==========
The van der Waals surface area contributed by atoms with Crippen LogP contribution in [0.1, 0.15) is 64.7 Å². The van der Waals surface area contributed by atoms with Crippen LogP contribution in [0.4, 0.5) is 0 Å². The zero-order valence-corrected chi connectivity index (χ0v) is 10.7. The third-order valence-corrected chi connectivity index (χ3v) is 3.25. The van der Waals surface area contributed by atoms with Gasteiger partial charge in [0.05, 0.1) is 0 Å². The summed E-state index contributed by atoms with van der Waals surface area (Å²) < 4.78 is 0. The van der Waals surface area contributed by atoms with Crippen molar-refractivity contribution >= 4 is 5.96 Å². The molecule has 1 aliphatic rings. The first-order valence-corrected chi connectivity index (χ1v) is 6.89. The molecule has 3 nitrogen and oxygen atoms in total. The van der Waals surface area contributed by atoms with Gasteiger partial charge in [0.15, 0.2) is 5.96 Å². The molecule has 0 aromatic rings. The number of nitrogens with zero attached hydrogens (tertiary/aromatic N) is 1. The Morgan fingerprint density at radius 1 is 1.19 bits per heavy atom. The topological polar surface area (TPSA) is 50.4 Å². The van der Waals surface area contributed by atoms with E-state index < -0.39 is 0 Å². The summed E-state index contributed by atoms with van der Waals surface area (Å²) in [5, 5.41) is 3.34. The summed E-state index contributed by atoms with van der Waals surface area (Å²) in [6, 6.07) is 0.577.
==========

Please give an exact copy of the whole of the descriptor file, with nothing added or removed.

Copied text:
The van der Waals surface area contributed by atoms with Crippen LogP contribution in [0.1, 0.15) is 64.7 Å². The van der Waals surface area contributed by atoms with Crippen LogP contribution in [0.4, 0.5) is 0 Å². The zero-order valence-corrected chi connectivity index (χ0v) is 10.7. The third-order valence-corrected chi connectivity index (χ3v) is 3.25. The van der Waals surface area contributed by atoms with Gasteiger partial charge in [0.05, 0.1) is 0 Å². The summed E-state index contributed by atoms with van der Waals surface area (Å²) < 4.78 is 0. The van der Waals surface area contributed by atoms with Crippen molar-refractivity contribution >= 4 is 5.96 Å². The molecule has 1 aliphatic rings. The first-order valence-corrected chi connectivity index (χ1v) is 6.89. The molecule has 3 nitrogen and oxygen atoms in total. The van der Waals surface area contributed by atoms with Gasteiger partial charge in [0.15, 0.2) is 5.96 Å². The molecule has 0 aromatic rings. The number of nitrogens with zero attached hydrogens (tertiary/aromatic N) is 1. The Morgan fingerprint density at radius 1 is 1.19 bits per heavy atom. The topological polar surface area (TPSA) is 50.4 Å². The van der Waals surface area contributed by atoms with E-state index < -0.39 is 0 Å². The summed E-state index contributed by atoms with van der Waals surface area (Å²) in [5, 5.41) is 3.34. The summed E-state index contributed by atoms with van der Waals surface area (Å²) in [6, 6.07) is 0.577.